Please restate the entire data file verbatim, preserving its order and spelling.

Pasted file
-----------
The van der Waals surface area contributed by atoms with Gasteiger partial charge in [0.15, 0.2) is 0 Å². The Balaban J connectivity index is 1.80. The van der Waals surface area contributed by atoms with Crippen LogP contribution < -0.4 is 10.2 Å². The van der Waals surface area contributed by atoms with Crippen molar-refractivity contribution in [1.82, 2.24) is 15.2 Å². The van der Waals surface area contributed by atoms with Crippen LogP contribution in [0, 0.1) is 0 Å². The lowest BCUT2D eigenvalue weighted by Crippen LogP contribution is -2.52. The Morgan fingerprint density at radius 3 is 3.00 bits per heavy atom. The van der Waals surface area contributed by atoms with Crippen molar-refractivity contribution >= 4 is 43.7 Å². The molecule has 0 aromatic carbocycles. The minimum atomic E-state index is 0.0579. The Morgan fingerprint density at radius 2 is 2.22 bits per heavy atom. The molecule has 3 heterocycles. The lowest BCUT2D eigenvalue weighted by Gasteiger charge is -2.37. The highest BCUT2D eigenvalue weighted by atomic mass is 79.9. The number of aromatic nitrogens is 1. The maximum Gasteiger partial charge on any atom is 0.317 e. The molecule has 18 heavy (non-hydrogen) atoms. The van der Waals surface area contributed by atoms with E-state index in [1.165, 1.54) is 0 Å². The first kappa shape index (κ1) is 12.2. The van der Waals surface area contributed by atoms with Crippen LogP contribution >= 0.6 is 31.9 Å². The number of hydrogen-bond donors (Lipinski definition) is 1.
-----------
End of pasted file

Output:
The van der Waals surface area contributed by atoms with Gasteiger partial charge in [0.15, 0.2) is 0 Å². The Balaban J connectivity index is 1.80. The van der Waals surface area contributed by atoms with Crippen LogP contribution < -0.4 is 10.2 Å². The van der Waals surface area contributed by atoms with Crippen molar-refractivity contribution in [1.82, 2.24) is 15.2 Å². The van der Waals surface area contributed by atoms with Crippen LogP contribution in [0, 0.1) is 0 Å². The lowest BCUT2D eigenvalue weighted by Crippen LogP contribution is -2.52. The Morgan fingerprint density at radius 3 is 3.00 bits per heavy atom. The van der Waals surface area contributed by atoms with Crippen molar-refractivity contribution >= 4 is 43.7 Å². The molecule has 0 aromatic carbocycles. The minimum atomic E-state index is 0.0579. The Morgan fingerprint density at radius 2 is 2.22 bits per heavy atom. The molecule has 3 heterocycles. The lowest BCUT2D eigenvalue weighted by Gasteiger charge is -2.37. The highest BCUT2D eigenvalue weighted by atomic mass is 79.9. The number of aromatic nitrogens is 1. The maximum Gasteiger partial charge on any atom is 0.317 e. The molecule has 18 heavy (non-hydrogen) atoms. The van der Waals surface area contributed by atoms with E-state index in [1.165, 1.54) is 0 Å². The first kappa shape index (κ1) is 12.2. The van der Waals surface area contributed by atoms with Crippen LogP contribution >= 0.6 is 31.9 Å². The number of hydrogen-bond donors (Lipinski definition) is 1.